Republicans call on Obama to act on Ukraine
March 1st, 2014
04:40 PM ET
8 years ago

Republicans call on Obama to act on Ukraine

Washington (CNN) - As the Ukrainian military readied for a possible widespread Russian incursion into its Crimea region, Republican lawmakers urged President Barack Obama to take action to prevent the situation from descending into chaos.

In a statement released Saturday, Sen. John McCain, R-Arizona, said he is "deeply concerned" Russia's presence in Ukraine could expand if the President does not outline consequences for President Vladimir Putin's regime.

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"President Obama said that Russia would face 'costs' if it intervened militarily in Ukraine," McCain said. "It is now essential for the President to articulate exactly what those costs will be and to take steps urgently to impose them."

On Saturday, Obama spoke by phone with Putin for 90 minutes, and expressed "his deep concern over Russia's clear violation of Ukrainian sovereignty and territorial integrity," according to a statement released by the White House.

Putin requested and received unanimous approval from Russia's upper house of Parliament to send Russian military forces into Crimea to secure the lives of Russian citizens and military personnel he says have been threatened.

Despite a flurry of activity Saturday in Washington, including a confab of the President's national security team, the White House remained mum on how the United States intended to respond to the situation.

A member of the Senate Armed Services and Senate Foreign Relations Committee, McCain called Russia's actions an "ongoing military intervention" that would only worsen in severity so long as the President and the international community sit on the sidelines.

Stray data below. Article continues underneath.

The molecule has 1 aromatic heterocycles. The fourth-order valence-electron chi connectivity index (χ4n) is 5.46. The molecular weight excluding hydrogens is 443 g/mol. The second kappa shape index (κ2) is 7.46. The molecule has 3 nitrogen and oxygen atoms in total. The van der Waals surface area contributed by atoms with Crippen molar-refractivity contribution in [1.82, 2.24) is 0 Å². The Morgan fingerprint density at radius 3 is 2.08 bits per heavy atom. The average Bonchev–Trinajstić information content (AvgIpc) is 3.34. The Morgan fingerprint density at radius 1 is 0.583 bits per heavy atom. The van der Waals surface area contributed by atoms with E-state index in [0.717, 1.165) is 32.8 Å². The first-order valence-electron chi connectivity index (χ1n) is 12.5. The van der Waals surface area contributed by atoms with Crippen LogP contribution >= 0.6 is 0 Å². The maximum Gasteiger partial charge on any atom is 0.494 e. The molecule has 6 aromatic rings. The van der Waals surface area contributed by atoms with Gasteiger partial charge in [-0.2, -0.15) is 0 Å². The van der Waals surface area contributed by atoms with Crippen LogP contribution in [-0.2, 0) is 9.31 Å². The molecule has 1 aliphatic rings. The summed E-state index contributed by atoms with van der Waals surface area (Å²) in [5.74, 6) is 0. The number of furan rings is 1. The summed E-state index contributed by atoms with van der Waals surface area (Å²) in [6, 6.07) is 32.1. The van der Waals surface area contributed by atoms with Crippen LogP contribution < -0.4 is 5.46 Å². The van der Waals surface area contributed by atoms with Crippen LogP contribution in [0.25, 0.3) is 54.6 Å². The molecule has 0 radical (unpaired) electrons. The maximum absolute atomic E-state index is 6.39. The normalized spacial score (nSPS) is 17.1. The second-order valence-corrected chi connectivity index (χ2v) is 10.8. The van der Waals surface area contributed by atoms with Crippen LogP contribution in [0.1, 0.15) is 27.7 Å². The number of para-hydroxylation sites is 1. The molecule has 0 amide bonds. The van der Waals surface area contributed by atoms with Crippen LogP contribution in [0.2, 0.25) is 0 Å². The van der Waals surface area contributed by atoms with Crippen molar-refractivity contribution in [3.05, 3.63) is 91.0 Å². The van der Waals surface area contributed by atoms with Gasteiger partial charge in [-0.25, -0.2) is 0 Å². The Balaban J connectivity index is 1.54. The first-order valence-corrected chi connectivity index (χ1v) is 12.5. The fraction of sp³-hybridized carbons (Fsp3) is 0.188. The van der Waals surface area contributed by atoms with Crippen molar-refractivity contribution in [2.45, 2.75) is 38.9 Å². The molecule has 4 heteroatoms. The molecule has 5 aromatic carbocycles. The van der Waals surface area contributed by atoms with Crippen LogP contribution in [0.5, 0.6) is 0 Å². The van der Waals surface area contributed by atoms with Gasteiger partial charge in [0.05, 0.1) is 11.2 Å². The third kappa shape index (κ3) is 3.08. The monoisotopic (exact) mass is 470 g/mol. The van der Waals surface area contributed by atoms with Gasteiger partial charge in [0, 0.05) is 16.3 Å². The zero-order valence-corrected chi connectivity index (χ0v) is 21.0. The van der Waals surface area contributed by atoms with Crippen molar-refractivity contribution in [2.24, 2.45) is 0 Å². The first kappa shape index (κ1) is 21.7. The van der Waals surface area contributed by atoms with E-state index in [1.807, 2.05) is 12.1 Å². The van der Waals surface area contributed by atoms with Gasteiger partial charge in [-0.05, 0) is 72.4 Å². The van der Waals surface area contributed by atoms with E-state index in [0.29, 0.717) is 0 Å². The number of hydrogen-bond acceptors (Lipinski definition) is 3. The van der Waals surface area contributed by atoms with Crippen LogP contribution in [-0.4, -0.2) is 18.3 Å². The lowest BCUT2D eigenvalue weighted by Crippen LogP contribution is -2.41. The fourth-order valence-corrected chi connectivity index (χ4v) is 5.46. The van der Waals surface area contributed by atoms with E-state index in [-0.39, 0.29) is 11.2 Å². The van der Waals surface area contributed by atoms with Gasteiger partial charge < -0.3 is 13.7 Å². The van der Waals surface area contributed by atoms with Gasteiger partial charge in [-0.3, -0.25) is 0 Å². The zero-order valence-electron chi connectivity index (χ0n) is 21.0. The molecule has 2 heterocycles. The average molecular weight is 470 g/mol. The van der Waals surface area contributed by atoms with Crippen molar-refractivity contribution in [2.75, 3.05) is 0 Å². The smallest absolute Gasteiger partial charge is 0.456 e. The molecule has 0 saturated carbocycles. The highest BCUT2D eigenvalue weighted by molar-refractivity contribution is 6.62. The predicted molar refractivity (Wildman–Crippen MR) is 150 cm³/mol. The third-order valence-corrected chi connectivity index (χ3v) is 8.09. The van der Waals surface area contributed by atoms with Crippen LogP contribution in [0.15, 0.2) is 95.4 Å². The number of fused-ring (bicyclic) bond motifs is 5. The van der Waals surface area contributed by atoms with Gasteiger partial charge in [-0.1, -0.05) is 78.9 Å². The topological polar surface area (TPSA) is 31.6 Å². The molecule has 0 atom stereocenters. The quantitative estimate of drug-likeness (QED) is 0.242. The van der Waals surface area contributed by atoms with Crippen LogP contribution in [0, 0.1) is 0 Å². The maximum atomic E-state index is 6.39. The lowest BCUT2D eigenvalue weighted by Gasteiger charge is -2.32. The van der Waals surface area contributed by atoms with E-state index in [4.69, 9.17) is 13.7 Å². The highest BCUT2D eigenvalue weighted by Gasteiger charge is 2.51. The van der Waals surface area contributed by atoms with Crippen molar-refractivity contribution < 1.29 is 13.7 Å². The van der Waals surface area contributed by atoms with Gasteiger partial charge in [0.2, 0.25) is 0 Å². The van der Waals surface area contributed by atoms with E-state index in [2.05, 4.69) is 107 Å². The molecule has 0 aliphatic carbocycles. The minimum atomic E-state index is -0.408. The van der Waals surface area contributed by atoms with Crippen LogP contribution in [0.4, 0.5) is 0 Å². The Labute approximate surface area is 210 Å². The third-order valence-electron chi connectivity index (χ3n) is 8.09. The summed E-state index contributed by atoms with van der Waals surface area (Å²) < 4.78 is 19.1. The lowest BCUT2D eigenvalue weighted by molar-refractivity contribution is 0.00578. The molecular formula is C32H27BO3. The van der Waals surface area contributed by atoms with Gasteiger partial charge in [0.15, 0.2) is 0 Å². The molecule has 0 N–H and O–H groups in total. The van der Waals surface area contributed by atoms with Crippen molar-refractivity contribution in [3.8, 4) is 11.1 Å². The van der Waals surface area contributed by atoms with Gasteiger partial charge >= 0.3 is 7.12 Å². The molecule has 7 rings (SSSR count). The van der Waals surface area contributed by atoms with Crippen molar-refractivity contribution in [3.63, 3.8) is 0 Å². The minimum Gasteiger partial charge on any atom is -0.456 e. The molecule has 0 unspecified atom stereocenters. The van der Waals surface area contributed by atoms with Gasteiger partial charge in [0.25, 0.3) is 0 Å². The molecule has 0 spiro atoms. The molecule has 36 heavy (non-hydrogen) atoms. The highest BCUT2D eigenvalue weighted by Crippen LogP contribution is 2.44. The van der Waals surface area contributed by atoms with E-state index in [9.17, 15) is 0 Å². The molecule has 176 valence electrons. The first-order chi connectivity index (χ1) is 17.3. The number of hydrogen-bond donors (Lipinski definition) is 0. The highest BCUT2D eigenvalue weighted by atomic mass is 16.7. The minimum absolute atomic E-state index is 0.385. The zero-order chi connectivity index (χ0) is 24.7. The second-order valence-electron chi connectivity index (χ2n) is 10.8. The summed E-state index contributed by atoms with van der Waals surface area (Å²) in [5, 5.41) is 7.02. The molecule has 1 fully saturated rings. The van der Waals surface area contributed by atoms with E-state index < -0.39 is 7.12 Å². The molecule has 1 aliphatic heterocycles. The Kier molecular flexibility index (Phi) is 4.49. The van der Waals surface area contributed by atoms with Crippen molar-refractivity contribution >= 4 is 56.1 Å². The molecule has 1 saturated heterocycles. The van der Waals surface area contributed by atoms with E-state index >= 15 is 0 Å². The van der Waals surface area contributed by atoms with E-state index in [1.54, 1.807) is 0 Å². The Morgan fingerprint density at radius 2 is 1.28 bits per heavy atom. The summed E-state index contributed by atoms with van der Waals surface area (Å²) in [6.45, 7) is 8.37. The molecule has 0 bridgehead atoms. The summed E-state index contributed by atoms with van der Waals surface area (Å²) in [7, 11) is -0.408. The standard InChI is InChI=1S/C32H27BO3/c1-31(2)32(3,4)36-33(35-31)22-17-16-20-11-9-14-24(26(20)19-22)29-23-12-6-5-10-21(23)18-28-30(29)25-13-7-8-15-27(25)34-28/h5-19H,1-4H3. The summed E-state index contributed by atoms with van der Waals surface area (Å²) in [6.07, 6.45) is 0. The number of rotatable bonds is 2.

"Every moment the United States and our allies fail to respond sends the signal to President Putin that he can be even more ambitious and aggressive in his military intervention in Ukraine," McCain said.

McCain, the President's former Republican rival in the 2008 presidential election, has routinely criticized the Obama administration's foreign policy, painting the White House as rudderless in their dealings with other nations.

In a February interview with a Phoenix radio station, the Arizona senator branded Obama as "the most naive president in history," sentiments he echoed Saturday.

"None of us should be under any illusion about what President Putin is capable of doing in Ukraine," McCain said.

President's foreign policy a favorite GOP target

McCain's pronouncement was one of a growing number of GOP statements demanding the White House act on Ukraine, but only the latest in a long line of Republicans taking aim at the president's foreign policy.

Now in his sixth year as commander in chief, the President has tried, mostly to no avail, to quiet a constant din of skeptics questioning his overseas priorities. His moves to end the war in Iraq and draw down the U.S. presence in Afghanistan reflect the Obama administration's evolving policy goals.

But the White House's handling last year of Syria's spiraling civil war renewed questions over whether Washington had abdicated its leadership role in world affairs and Obama was content to "lead from behind."